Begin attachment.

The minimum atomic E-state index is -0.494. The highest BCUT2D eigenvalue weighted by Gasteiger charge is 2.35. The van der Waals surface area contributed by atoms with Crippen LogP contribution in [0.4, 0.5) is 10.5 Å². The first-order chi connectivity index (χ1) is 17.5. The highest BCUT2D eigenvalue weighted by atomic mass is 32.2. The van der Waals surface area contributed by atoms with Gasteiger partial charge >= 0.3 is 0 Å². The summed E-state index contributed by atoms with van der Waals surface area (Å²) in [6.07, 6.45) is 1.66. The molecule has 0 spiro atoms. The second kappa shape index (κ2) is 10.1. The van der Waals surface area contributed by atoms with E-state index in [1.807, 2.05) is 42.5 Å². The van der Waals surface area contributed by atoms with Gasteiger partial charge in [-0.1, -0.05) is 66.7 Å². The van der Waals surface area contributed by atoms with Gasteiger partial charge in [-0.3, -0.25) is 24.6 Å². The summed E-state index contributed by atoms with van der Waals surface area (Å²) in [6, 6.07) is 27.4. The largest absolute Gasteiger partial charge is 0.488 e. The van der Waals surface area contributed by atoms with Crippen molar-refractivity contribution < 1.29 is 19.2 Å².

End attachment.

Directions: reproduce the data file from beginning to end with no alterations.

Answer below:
The minimum atomic E-state index is -0.494. The highest BCUT2D eigenvalue weighted by Gasteiger charge is 2.35. The van der Waals surface area contributed by atoms with Crippen LogP contribution in [0.4, 0.5) is 10.5 Å². The first-order chi connectivity index (χ1) is 17.5. The highest BCUT2D eigenvalue weighted by atomic mass is 32.2. The van der Waals surface area contributed by atoms with Gasteiger partial charge >= 0.3 is 0 Å². The summed E-state index contributed by atoms with van der Waals surface area (Å²) in [6.07, 6.45) is 1.66. The molecule has 0 spiro atoms. The second kappa shape index (κ2) is 10.1. The van der Waals surface area contributed by atoms with E-state index in [1.807, 2.05) is 42.5 Å². The van der Waals surface area contributed by atoms with Gasteiger partial charge in [-0.1, -0.05) is 66.7 Å². The van der Waals surface area contributed by atoms with Gasteiger partial charge in [-0.3, -0.25) is 24.6 Å². The summed E-state index contributed by atoms with van der Waals surface area (Å²) in [6, 6.07) is 27.4. The largest absolute Gasteiger partial charge is 0.488 e. The van der Waals surface area contributed by atoms with Crippen molar-refractivity contribution < 1.29 is 19.2 Å².